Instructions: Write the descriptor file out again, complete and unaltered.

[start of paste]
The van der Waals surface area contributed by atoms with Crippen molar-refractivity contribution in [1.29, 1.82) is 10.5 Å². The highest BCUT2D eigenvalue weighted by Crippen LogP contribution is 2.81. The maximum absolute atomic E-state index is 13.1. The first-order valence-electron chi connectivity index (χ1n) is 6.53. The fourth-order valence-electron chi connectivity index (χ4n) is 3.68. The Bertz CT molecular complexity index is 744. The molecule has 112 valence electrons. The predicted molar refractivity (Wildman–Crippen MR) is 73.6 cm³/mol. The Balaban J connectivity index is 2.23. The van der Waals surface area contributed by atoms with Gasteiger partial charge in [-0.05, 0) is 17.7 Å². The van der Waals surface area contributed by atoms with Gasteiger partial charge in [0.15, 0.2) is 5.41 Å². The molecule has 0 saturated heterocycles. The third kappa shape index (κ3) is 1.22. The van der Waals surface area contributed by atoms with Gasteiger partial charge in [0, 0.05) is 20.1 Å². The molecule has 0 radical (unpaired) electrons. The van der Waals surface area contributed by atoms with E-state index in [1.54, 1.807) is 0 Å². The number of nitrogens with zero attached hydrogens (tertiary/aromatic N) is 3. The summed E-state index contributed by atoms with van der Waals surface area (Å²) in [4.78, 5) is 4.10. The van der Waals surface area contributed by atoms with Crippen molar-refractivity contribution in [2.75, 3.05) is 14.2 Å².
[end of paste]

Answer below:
The van der Waals surface area contributed by atoms with Crippen molar-refractivity contribution in [1.29, 1.82) is 10.5 Å². The highest BCUT2D eigenvalue weighted by Crippen LogP contribution is 2.81. The maximum absolute atomic E-state index is 13.1. The first-order valence-electron chi connectivity index (χ1n) is 6.53. The fourth-order valence-electron chi connectivity index (χ4n) is 3.68. The Bertz CT molecular complexity index is 744. The molecule has 112 valence electrons. The predicted molar refractivity (Wildman–Crippen MR) is 73.6 cm³/mol. The Balaban J connectivity index is 2.23. The van der Waals surface area contributed by atoms with Gasteiger partial charge in [-0.05, 0) is 17.7 Å². The van der Waals surface area contributed by atoms with Gasteiger partial charge in [0.15, 0.2) is 5.41 Å². The molecule has 0 saturated heterocycles. The third kappa shape index (κ3) is 1.22. The van der Waals surface area contributed by atoms with Gasteiger partial charge in [0, 0.05) is 20.1 Å². The molecule has 0 radical (unpaired) electrons. The van der Waals surface area contributed by atoms with E-state index in [1.54, 1.807) is 0 Å². The number of nitrogens with zero attached hydrogens (tertiary/aromatic N) is 3. The summed E-state index contributed by atoms with van der Waals surface area (Å²) in [4.78, 5) is 4.10. The van der Waals surface area contributed by atoms with Crippen molar-refractivity contribution in [2.75, 3.05) is 14.2 Å².